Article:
Thursday, September 25, 2014

The Blackhouse by Peter May

Main character: Fin McLeod, a police detective
Location: Isle of Lewis, in the Outer Hebrides
Time period: Contemporary, with flashbacks to Fin's childhood
Genre: Fiction, Mystery

Fin McLeod thinks that he's escaped his childhood home in a isolated village on the Isle of Lewis.  He went to university, and though he didn't finish he did become a cop, got married, had a son.  But now his son is dead and his life is crumbling.  And because a particularly gruesome murder back on the island matches the MO of a case he had been working on, he is sent back to his childhood home to help with the investigation.

An interesting choice by the author is to write the contemporary sections in third person, but the flashbacks to Fin's childhood in the first person.  It took a little while to get used to this, but it does mean that we don't have to depend on chapter titles with time and location listed to know what takes place in the present and what is in the past. (Peter May must know readers like me who don't always pay attention to those headings.)  It also makes sure that we don't have any information that Fin doesn't have--for this murder has more connection to Fin than just a similar MO to a crime he's been investigating.

As the book went along, I was so much wrapped up in Fin's story that I often forgot about the murder that brought him there.  The real mystery was what happened to him.  Was it his experiences with the town bully, the bane of every boy's life and the murder victim? Or the romantic triangle between him, his best friend Artair, and Marsaili?  Or maybe that one time that he joined the traditional guga cull on a small rocky island.  (The guga is a bird that can only be hunted for 2 weeks a year and is considered a particular delicacy.)  Somewhere in his past the seeds were sown that lead us to the present crime.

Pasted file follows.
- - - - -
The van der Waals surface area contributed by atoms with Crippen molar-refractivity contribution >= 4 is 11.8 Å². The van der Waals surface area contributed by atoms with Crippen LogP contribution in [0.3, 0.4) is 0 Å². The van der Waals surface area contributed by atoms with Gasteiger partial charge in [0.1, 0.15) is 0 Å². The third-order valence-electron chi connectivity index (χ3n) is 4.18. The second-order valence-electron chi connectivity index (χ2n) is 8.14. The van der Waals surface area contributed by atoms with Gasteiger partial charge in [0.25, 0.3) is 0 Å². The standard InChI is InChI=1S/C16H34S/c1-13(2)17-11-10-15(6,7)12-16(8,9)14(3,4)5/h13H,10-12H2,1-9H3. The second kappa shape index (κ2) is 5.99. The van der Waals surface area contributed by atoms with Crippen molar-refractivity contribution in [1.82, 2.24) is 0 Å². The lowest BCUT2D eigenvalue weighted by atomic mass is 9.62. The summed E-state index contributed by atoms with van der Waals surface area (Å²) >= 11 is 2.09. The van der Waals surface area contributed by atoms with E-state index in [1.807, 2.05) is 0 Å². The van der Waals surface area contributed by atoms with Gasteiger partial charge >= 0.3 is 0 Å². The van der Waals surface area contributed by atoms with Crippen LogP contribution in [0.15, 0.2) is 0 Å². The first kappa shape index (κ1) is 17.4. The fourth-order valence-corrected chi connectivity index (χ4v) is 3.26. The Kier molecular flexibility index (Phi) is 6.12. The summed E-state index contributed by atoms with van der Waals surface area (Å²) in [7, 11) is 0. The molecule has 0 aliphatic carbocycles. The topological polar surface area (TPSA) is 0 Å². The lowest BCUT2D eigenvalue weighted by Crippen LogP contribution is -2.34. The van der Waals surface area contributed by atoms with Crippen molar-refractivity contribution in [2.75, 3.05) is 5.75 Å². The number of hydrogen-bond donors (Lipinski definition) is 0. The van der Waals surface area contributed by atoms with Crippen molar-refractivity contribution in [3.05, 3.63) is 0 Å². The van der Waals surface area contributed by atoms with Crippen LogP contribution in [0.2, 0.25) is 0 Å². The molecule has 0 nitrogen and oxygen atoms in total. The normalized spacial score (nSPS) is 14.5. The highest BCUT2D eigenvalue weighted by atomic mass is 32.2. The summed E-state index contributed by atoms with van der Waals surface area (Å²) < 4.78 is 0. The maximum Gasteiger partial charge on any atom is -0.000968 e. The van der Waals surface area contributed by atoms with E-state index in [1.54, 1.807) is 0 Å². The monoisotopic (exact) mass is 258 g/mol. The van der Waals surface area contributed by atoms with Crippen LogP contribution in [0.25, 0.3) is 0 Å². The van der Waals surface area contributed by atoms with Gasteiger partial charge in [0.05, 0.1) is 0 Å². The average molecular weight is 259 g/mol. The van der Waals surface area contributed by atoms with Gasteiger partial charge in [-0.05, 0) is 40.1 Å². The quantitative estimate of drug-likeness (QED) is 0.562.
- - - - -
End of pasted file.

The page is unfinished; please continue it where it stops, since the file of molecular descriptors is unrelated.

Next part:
This is a richly drawn picture of life in a bleak and desolate place and the people who stay there.  The wind, the scent of the sea, the smells of the boats and the guga hunt--reading this was a totally immersive experience.  It drew me in and I did not want to leave.  I highly recommend this book.

I read The Black House  as an e-ARC from NetGalley.

Wednesday, September 24, 2014

The Girl with All the Gifts by M. R. Carey

Main characters:  Melanie, a gifted 10-year-old; teacher Miss Helen Justineau; Sergeant Eddie Parks; Dr. Caroline Caldwell;  and Pvt. Gallgher
Location:  England
Time period:  sometime in the not too distant future
Genre:  Fiction, Speculative Fiction, Science Fiction, Horror

I quite enjoy stories that take a classic horror monster--in this case, zombies--and plays with the traditional tropes.  One of my favorites of this type of story is Scott Westerfeld's Peeps, which draws a comparison between vampirism and parasites and includes details of some real-world parasites and their effects of their hosts as illustration.

In this book, a fungus has infected most of the population and turned them into canabalistic "hungries."  Certain children though, like Melanie, seem to be unaffected.  While the hungries are brain-dead and mostly immobile unless they scent prey, these children of the hungries seem almost super-normal, with high intelligence, speed, and strength.  A group of them have been captured and taken to a research facility where they are taught a traditional school curriculum but are strapped in wheelchairs or locked in cells for the protection of the scientists, soldiers, and teachers who work at the facility.

When they are overrun by hungries, Melanie, her teacher Miss Justineau, lead scientist Dr. Caldwell, Sgt. Parks and Pvt. Gallagher are the only survivors and begin a journey south to try to join up with another facility.